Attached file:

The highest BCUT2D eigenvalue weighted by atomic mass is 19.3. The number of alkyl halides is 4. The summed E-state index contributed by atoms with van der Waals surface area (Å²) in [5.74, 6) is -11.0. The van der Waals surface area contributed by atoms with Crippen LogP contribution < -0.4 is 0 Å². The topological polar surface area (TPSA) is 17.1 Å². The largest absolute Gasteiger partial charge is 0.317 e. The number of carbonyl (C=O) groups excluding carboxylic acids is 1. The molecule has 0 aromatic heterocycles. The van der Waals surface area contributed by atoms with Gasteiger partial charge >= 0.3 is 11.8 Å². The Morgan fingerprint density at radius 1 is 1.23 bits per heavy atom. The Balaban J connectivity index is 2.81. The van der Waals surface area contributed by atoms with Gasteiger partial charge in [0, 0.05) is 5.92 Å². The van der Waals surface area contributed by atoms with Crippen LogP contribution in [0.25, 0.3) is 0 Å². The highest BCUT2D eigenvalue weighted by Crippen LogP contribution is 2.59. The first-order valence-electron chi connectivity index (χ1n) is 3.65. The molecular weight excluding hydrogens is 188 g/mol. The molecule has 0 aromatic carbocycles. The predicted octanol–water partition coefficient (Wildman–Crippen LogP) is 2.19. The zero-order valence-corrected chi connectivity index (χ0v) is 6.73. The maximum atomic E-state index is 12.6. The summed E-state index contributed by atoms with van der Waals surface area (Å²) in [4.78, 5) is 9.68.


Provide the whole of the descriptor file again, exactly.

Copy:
The highest BCUT2D eigenvalue weighted by atomic mass is 19.3. The number of alkyl halides is 4. The summed E-state index contributed by atoms with van der Waals surface area (Å²) in [5.74, 6) is -11.0. The van der Waals surface area contributed by atoms with Crippen LogP contribution < -0.4 is 0 Å². The topological polar surface area (TPSA) is 17.1 Å². The largest absolute Gasteiger partial charge is 0.317 e. The number of carbonyl (C=O) groups excluding carboxylic acids is 1. The molecule has 0 aromatic heterocycles. The van der Waals surface area contributed by atoms with Gasteiger partial charge >= 0.3 is 11.8 Å². The Morgan fingerprint density at radius 1 is 1.23 bits per heavy atom. The Balaban J connectivity index is 2.81. The van der Waals surface area contributed by atoms with Gasteiger partial charge in [0, 0.05) is 5.92 Å². The van der Waals surface area contributed by atoms with Crippen LogP contribution in [0.25, 0.3) is 0 Å². The highest BCUT2D eigenvalue weighted by Crippen LogP contribution is 2.59. The first-order valence-electron chi connectivity index (χ1n) is 3.65. The molecular weight excluding hydrogens is 188 g/mol. The molecule has 0 aromatic carbocycles. The predicted octanol–water partition coefficient (Wildman–Crippen LogP) is 2.19. The zero-order valence-corrected chi connectivity index (χ0v) is 6.73. The maximum atomic E-state index is 12.6. The summed E-state index contributed by atoms with van der Waals surface area (Å²) in [4.78, 5) is 9.68.